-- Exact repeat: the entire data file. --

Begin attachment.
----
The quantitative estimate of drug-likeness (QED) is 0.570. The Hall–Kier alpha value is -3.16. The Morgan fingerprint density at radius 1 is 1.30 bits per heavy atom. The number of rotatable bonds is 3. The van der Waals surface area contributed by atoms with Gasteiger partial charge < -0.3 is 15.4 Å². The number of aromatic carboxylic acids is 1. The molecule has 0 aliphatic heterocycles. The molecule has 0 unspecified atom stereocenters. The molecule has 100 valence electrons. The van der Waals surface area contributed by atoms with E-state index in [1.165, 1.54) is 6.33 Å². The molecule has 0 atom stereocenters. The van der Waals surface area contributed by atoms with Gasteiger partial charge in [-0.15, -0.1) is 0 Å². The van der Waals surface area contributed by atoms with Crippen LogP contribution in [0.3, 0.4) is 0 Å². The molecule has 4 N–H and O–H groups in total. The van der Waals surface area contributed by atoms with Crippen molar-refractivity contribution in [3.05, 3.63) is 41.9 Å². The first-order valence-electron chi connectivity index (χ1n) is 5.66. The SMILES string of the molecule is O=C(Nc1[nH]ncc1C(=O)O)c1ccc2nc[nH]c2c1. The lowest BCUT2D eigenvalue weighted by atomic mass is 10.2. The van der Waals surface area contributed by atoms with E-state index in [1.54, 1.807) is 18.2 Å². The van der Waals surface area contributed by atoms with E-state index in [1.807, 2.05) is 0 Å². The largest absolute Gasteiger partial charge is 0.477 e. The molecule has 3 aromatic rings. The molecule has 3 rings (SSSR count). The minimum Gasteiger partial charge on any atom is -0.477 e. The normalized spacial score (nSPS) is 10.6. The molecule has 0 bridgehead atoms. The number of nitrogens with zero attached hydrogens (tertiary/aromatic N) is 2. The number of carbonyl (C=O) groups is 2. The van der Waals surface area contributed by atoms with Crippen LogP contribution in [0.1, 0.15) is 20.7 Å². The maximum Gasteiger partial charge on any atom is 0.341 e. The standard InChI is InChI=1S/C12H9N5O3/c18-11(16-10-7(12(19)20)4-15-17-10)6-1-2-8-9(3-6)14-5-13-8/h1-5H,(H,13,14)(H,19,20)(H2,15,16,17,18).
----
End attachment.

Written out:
The quantitative estimate of drug-likeness (QED) is 0.570. The Hall–Kier alpha value is -3.16. The Morgan fingerprint density at radius 1 is 1.30 bits per heavy atom. The number of rotatable bonds is 3. The van der Waals surface area contributed by atoms with Gasteiger partial charge < -0.3 is 15.4 Å². The number of aromatic carboxylic acids is 1. The molecule has 0 aliphatic heterocycles. The molecule has 0 unspecified atom stereocenters. The molecule has 100 valence electrons. The van der Waals surface area contributed by atoms with E-state index in [1.165, 1.54) is 6.33 Å². The molecule has 0 atom stereocenters. The van der Waals surface area contributed by atoms with Gasteiger partial charge in [-0.15, -0.1) is 0 Å². The van der Waals surface area contributed by atoms with Crippen LogP contribution in [0.3, 0.4) is 0 Å². The molecule has 4 N–H and O–H groups in total. The van der Waals surface area contributed by atoms with Crippen molar-refractivity contribution in [3.05, 3.63) is 41.9 Å². The first-order valence-electron chi connectivity index (χ1n) is 5.66. The SMILES string of the molecule is O=C(Nc1[nH]ncc1C(=O)O)c1ccc2nc[nH]c2c1. The lowest BCUT2D eigenvalue weighted by atomic mass is 10.2. The van der Waals surface area contributed by atoms with E-state index in [1.54, 1.807) is 18.2 Å². The van der Waals surface area contributed by atoms with E-state index in [1.807, 2.05) is 0 Å². The largest absolute Gasteiger partial charge is 0.477 e. The molecule has 3 aromatic rings. The molecule has 3 rings (SSSR count). The minimum Gasteiger partial charge on any atom is -0.477 e. The normalized spacial score (nSPS) is 10.6. The molecule has 0 bridgehead atoms. The number of nitrogens with zero attached hydrogens (tertiary/aromatic N) is 2. The number of carbonyl (C=O) groups is 2. The van der Waals surface area contributed by atoms with Crippen LogP contribution in [0.1, 0.15) is 20.7 Å². The maximum Gasteiger partial charge on any atom is 0.341 e. The standard InChI is InChI=1S/C12H9N5O3/c18-11(16-10-7(12(19)20)4-15-17-10)6-1-2-8-9(3-6)14-5-13-8/h1-5H,(H,13,14)(H,19,20)(H2,15,16,17,18).